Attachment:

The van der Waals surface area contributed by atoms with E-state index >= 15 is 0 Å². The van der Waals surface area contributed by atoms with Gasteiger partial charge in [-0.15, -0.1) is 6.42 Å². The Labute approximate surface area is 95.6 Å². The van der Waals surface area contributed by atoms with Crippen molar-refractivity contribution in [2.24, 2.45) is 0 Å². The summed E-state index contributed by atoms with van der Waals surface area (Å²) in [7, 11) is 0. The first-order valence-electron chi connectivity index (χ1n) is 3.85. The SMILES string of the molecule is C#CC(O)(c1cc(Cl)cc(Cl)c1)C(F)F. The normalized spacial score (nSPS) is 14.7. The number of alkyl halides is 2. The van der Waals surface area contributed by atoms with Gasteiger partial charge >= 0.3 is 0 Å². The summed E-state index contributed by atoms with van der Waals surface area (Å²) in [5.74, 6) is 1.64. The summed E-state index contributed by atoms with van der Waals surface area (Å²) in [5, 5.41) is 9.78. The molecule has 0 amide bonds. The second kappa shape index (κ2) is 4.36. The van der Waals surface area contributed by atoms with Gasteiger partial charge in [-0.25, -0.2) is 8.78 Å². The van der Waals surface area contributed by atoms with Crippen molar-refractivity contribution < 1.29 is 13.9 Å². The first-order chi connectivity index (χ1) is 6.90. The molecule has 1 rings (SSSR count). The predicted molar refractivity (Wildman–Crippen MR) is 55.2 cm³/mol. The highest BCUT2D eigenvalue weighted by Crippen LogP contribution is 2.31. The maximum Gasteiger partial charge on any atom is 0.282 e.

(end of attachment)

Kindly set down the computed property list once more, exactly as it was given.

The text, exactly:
The van der Waals surface area contributed by atoms with E-state index >= 15 is 0 Å². The van der Waals surface area contributed by atoms with Gasteiger partial charge in [-0.15, -0.1) is 6.42 Å². The Labute approximate surface area is 95.6 Å². The van der Waals surface area contributed by atoms with Crippen molar-refractivity contribution in [2.24, 2.45) is 0 Å². The summed E-state index contributed by atoms with van der Waals surface area (Å²) in [7, 11) is 0. The first-order valence-electron chi connectivity index (χ1n) is 3.85. The SMILES string of the molecule is C#CC(O)(c1cc(Cl)cc(Cl)c1)C(F)F. The normalized spacial score (nSPS) is 14.7. The number of alkyl halides is 2. The van der Waals surface area contributed by atoms with Gasteiger partial charge >= 0.3 is 0 Å². The summed E-state index contributed by atoms with van der Waals surface area (Å²) in [5.74, 6) is 1.64. The summed E-state index contributed by atoms with van der Waals surface area (Å²) in [5, 5.41) is 9.78. The molecule has 0 amide bonds. The second kappa shape index (κ2) is 4.36. The van der Waals surface area contributed by atoms with Gasteiger partial charge in [-0.25, -0.2) is 8.78 Å². The van der Waals surface area contributed by atoms with Crippen molar-refractivity contribution < 1.29 is 13.9 Å². The first-order chi connectivity index (χ1) is 6.90. The molecule has 1 rings (SSSR count). The predicted molar refractivity (Wildman–Crippen MR) is 55.2 cm³/mol. The highest BCUT2D eigenvalue weighted by Crippen LogP contribution is 2.31. The maximum Gasteiger partial charge on any atom is 0.282 e.